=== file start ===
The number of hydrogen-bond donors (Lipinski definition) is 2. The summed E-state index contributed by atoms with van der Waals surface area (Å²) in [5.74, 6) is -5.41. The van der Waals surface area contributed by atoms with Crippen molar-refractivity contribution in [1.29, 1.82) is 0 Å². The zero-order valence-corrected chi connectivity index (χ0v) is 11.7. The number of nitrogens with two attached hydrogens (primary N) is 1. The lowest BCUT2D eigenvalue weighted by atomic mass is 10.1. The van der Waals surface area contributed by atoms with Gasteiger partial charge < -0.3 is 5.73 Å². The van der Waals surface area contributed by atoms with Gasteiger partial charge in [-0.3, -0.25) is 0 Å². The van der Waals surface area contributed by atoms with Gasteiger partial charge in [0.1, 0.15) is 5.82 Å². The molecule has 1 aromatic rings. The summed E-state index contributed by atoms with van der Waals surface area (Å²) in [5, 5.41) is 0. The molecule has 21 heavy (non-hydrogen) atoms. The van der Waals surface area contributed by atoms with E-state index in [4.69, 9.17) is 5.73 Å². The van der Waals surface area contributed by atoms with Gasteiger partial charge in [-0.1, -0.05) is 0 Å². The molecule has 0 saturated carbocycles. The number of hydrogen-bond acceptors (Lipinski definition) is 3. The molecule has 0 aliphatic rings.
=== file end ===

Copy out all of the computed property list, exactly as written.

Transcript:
The number of hydrogen-bond donors (Lipinski definition) is 2. The summed E-state index contributed by atoms with van der Waals surface area (Å²) in [5.74, 6) is -5.41. The van der Waals surface area contributed by atoms with Crippen molar-refractivity contribution in [1.29, 1.82) is 0 Å². The zero-order valence-corrected chi connectivity index (χ0v) is 11.7. The number of nitrogens with two attached hydrogens (primary N) is 1. The lowest BCUT2D eigenvalue weighted by atomic mass is 10.1. The van der Waals surface area contributed by atoms with Gasteiger partial charge < -0.3 is 5.73 Å². The van der Waals surface area contributed by atoms with Gasteiger partial charge in [-0.3, -0.25) is 0 Å². The van der Waals surface area contributed by atoms with Gasteiger partial charge in [0.1, 0.15) is 5.82 Å². The molecule has 1 aromatic rings. The summed E-state index contributed by atoms with van der Waals surface area (Å²) in [5, 5.41) is 0. The molecule has 21 heavy (non-hydrogen) atoms. The van der Waals surface area contributed by atoms with E-state index in [4.69, 9.17) is 5.73 Å². The van der Waals surface area contributed by atoms with Gasteiger partial charge in [-0.1, -0.05) is 0 Å². The molecule has 0 saturated carbocycles. The number of hydrogen-bond acceptors (Lipinski definition) is 3. The molecule has 0 aliphatic rings.